Though we’ll see how things go by the end of the post.
By Stephanie Zvan
[Trigger warning: description of persistent suicidal ideation.]
Does it hurt?
Oh, it really doesn’t matter.
I spent much of my teen years in an anxious funk, with less than zero motivation to do anything but escape my world through acting or reading. There were periods then when I was suicidal, times when I desperately wanted everything to just end already. The funk lifted for reasons I don’t understand around the start of my senior year of high school. The periods of being suicidal didn’t stop with the depression.
I’m just fine most of the time. The times when I’m affected are brief, generally not more than two or three days. I don’t get a lot of warning, nothing that isn’t easily buried under the normal ebb and flow of emotional life. It might be tied to the migraines, or a certain sort of migraine, since I have (non-painful) migraines pretty frequently. It doesn’t seem to be tied to a particular degree of stress, though some types of stress feed it more than others. Being treated as invisible is extra good for this.
Does it burn?
Oh, I don’t feel a thing.
It takes so little time to go from normal to the self-loathing ball of pain I turn into that it would be funny if it weren’t exactly the opposite. Admittedly, I was trained very early to consider myself worthless. Apparently some kinds of training stick very well. The feeling that the world would be a better place without me is overwhelming, as intense as any other experience I’ve had.
It’s not much fun being a waste of space. It doesn’t help to be surrounded by talented, brilliant people. There’s no envy there, or jealousy, except in knowing that these people don’t go through what I’m going through. There’s a big chunk of despair, because this was all supposed to end when the depression stopped, and it hasn’t, and unless menopause turns out to be more miraculous than anyone has considered promising me, or I have some kind of head injury, it isn’t ever going to. I’ll get this, over and over, for the rest of my life. If I choose to live, I live with this.
Does it hurt?
Oh, yeah. It really doesn’t matter.
Asking for help is nearly impossible. One of the down sides of being one of the rational ones is that people don’t really believe me when I’m irrational. They get annoyed that I’m not making sense. They don’t understand why I’m arguing that I really am not worth the oxygen I’m using when I should just take their word that I am. They try to offer solutions to make me feel more like I’m contributing to the world, which only tells me that I’m not contributing right now.
The alternative is to tell everyone, as I’m doing right now, that this is something that happens sometimes. I’m not sure what that’s supposed to do, except make people treat me as fragile during the majority of the time that I’m perfectly fine. That would make the times when I’m not suicidal much less bearable. This sort of insanity is binary, and it seems to actively resist every effort to make things better. It argues. It fights for its own existence.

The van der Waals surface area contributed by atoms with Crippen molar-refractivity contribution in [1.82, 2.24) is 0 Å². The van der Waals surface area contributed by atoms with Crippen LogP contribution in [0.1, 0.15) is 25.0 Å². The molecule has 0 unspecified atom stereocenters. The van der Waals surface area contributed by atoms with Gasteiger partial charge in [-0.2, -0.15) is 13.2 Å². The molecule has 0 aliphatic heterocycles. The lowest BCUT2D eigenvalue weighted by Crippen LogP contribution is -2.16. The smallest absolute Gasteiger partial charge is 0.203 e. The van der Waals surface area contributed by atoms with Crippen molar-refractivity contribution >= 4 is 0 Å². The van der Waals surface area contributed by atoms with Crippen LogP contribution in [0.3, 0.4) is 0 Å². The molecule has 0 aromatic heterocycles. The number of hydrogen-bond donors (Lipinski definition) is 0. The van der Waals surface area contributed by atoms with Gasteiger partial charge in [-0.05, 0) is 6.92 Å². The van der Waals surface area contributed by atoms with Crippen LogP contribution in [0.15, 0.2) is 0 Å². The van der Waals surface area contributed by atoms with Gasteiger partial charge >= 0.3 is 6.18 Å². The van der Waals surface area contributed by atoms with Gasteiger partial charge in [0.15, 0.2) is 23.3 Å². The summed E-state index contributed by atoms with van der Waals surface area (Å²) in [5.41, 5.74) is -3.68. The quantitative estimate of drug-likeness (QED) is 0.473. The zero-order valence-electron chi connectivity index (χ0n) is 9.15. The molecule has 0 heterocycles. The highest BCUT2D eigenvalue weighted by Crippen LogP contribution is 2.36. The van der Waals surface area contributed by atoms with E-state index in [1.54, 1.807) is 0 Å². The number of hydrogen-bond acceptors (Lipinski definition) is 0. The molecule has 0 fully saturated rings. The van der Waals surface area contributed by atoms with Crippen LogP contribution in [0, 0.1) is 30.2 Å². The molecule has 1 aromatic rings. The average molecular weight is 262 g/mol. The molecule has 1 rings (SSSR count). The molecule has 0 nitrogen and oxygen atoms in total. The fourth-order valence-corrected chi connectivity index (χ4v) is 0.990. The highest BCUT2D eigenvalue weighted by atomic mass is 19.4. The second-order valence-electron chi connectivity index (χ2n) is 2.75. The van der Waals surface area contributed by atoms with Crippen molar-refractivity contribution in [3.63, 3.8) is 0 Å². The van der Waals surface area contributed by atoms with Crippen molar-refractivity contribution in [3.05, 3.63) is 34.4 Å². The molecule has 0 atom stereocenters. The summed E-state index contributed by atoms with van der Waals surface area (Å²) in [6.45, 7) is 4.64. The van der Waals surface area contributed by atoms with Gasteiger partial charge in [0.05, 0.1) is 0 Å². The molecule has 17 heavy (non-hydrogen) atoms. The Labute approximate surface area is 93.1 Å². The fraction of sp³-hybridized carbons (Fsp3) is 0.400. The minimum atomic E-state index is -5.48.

Does it sting?
Oh, I don’t give a damn.
The good news is that I understand, even then, that this is temporary. I don’t believe it, but I understand it. I know that this is me, but it isn’t all of me. I know that those people around me who are hurting me are trying to help me, even when I can’t convince myself that they care or that there’s a reason they should. I know the pain will end, even if I don’t do anything to make it end.
And I know, having seen the effects of suicide, that ending things would only put an end to my pain. It would be the start of a great deal of pain for the people I care about. They wouldn’t understand why I did it or why nothing they did was able to help. Killing myself to end an experience that is awful but brief doesn’t seem, even then, to stack up to the pain I would cause. I can’t manage the same kind of irrationality about other people that I experience about myself.
So in the end, it is the bits of me that stay rational, stay sane, that keep me alive long enough to want to live again. It is the knowledge that this is not a visitation for anything I’ve done. It’s the understanding that, no, this isn’t fair. It’s the hard facts that trying to make it better will only make it worse in the short-term and that my ability to argue anything is a liability in these times.
This is an ugly situation, but I deal with it in all the ugly facts. And I hang on, because the ugliest fact is that it’s going to happen again. But that means that first it will have to pass, and I won’t feel like this anymore.
[A version of this post appeared previous at Stephanie’s blog, Almost Diamonds. Stephanie Zvan is a skeptic who knows better than many that she can’t rely on her own rationality. She blogs about science, religion, politics, and art at her blog Almost Diamonds and hosts the Atheists Talk radio show for the Minnesota Atheists.]
What Stephanie describes here–the awareness of descent while still maintaining some rationality about how giving into the ideation would affect others and that the trough has an end–is not uncommon. For anyone who feels their grip on those rationalities slipping too far, the following resources might, quite literally, be a lifesaver:
- National Suicide Prevention Lifeline (US): 1-800-273-TALK (8255)
- For the deaf or hearing impaired: TTY by dialing 800-799-4889 or click here to chat with a counselor
- Materials and resources, including hotlines, state by state
- Coping with suicidal thoughts
- Developing a safety plan for when you have suicidal thoughts [PDF]
- When someone you love is having suicidal thoughts